Volunteers Week article: Why do people volunteer?

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Volunteers Week runs from Thurs 1st to Weds 7th June.  To support and celebrate organisations who work with volunteers we will be sharing an article for each day of the event.

Why do people volunteer?

Volunteers are the backbone of many of our charities, community groups, village halls and other not-for-profit organisations. ACRE’s National Village Halls Survey showed that 90% of rural community buildings are run by volunteer trustees and heavily reliant on fundraising, a lot of which is also done by volunteers, and this is true of many other organisations. Recruiting volunteers to roles that are best matched to their expectations and skills, and with the time that they are able to commit, is a challenge. It’s important to understand why people volunteer.

Types of volunteers

Long term volunteers

  • Are dedicated to their cause and its advancement, and often emotionally engaged.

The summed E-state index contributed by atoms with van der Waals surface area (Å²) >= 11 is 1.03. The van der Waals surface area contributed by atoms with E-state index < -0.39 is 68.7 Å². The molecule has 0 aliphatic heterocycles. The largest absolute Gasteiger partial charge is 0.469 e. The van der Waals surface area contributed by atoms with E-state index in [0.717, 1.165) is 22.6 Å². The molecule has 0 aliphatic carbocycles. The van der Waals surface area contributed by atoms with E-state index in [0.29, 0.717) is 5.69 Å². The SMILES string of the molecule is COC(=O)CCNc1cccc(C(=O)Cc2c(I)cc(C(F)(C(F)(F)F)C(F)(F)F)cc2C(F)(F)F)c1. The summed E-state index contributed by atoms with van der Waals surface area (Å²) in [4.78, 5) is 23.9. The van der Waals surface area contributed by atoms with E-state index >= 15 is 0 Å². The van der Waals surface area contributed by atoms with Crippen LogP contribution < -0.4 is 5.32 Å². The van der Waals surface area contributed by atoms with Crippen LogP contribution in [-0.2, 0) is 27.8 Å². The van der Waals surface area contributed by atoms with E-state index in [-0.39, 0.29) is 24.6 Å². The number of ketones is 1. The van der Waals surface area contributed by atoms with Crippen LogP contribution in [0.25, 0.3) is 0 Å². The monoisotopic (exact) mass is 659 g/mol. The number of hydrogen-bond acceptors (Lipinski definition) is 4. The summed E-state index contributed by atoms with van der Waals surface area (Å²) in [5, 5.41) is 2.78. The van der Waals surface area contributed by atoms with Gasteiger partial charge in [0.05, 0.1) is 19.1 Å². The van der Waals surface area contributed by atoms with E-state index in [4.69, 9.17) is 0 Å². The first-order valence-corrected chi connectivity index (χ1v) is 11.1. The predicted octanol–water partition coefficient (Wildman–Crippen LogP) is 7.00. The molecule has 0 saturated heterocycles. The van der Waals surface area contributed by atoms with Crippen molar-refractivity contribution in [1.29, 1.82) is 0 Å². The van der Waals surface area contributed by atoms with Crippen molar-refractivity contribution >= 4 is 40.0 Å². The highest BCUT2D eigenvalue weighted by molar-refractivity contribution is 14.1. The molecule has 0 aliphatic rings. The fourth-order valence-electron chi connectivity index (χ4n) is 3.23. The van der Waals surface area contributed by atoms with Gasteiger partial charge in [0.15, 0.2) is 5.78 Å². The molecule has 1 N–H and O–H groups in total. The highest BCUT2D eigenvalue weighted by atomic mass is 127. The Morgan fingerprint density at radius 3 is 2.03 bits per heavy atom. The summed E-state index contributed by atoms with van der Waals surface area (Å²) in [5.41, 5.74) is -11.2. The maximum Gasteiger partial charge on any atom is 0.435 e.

• Gain a sense of personal worth and purpose, and identity from their participation.
  • Are vital to our communities – most group activities rely on small numbers of long-term volunteers but problems can arise if they get overloaded or are unavailable.
  • Don’t suddenly appear from nowhere, which is why general call to ‘be on the committee’ doesn’t work. People don’t start with that deep connection to what you are doing, and generalist roles can feel like a step into the unknown.

Short term

  • Have a general interest in their cause or organisation, but might view it as central to their life.
  • May connect for or a specific event or need, or because they enjoy volunteering, rather than commitment to the particular cause
  • Might limit their participation balanced against competing demands on their time such as work, family, leisure activity.

So it’s really important to think about breaking volunteer activities down into small manageable tasks.

Skills and experience / personal development volunteers

  • Looking to develop skills to help them get into or on in work.
  • Young people building their CV or those in between employment opportunities.
  • Employer-supported volunteers might be very short term for a specific project.

Think about the many and varied skills you develop as part of your organisation. If you want to recruit personal development volunteers, make sure you focus on what they will gain. Volunteers enjoy learning new skills and utilising existing ones, being part of community life and extending their social network, making friends and making a contribution to their community. It’s important to match what they get out of volunteering with their motivations.


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